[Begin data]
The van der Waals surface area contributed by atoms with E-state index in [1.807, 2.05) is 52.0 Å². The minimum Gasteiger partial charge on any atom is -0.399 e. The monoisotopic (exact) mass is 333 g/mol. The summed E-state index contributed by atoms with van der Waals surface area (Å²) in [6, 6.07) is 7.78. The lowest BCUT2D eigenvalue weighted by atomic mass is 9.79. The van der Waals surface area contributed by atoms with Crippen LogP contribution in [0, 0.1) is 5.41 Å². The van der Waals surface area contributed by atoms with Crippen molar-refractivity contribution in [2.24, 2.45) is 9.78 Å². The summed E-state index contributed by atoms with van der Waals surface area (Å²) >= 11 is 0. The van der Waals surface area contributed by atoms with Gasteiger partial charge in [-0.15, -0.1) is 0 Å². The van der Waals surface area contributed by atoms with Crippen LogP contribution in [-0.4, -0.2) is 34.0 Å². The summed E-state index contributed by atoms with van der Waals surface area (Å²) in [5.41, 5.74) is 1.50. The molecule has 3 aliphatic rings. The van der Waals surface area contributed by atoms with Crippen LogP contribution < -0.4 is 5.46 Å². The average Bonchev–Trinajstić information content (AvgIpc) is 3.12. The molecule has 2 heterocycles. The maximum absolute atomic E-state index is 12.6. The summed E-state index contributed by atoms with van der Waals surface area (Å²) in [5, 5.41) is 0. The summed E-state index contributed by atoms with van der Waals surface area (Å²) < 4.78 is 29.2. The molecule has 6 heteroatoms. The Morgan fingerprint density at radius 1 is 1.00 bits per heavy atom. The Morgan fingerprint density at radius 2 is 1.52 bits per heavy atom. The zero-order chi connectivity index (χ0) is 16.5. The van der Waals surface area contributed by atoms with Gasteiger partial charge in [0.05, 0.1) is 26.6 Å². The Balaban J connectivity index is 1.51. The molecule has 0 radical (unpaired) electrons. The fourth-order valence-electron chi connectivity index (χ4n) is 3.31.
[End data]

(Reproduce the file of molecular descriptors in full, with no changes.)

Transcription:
The van der Waals surface area contributed by atoms with E-state index in [1.807, 2.05) is 52.0 Å². The minimum Gasteiger partial charge on any atom is -0.399 e. The monoisotopic (exact) mass is 333 g/mol. The summed E-state index contributed by atoms with van der Waals surface area (Å²) in [6, 6.07) is 7.78. The lowest BCUT2D eigenvalue weighted by atomic mass is 9.79. The van der Waals surface area contributed by atoms with Crippen LogP contribution in [0, 0.1) is 5.41 Å². The van der Waals surface area contributed by atoms with Crippen molar-refractivity contribution in [2.24, 2.45) is 9.78 Å². The summed E-state index contributed by atoms with van der Waals surface area (Å²) >= 11 is 0. The van der Waals surface area contributed by atoms with Gasteiger partial charge in [-0.15, -0.1) is 0 Å². The van der Waals surface area contributed by atoms with Crippen LogP contribution in [-0.4, -0.2) is 34.0 Å². The summed E-state index contributed by atoms with van der Waals surface area (Å²) in [5.41, 5.74) is 1.50. The molecule has 3 aliphatic rings. The van der Waals surface area contributed by atoms with Crippen LogP contribution < -0.4 is 5.46 Å². The average Bonchev–Trinajstić information content (AvgIpc) is 3.12. The molecule has 2 heterocycles. The maximum absolute atomic E-state index is 12.6. The summed E-state index contributed by atoms with van der Waals surface area (Å²) in [5, 5.41) is 0. The summed E-state index contributed by atoms with van der Waals surface area (Å²) < 4.78 is 29.2. The molecule has 6 heteroatoms. The Morgan fingerprint density at radius 1 is 1.00 bits per heavy atom. The Morgan fingerprint density at radius 2 is 1.52 bits per heavy atom. The zero-order chi connectivity index (χ0) is 16.5. The van der Waals surface area contributed by atoms with Gasteiger partial charge in [0.05, 0.1) is 26.6 Å². The Balaban J connectivity index is 1.51. The molecule has 0 radical (unpaired) electrons. The fourth-order valence-electron chi connectivity index (χ4n) is 3.31.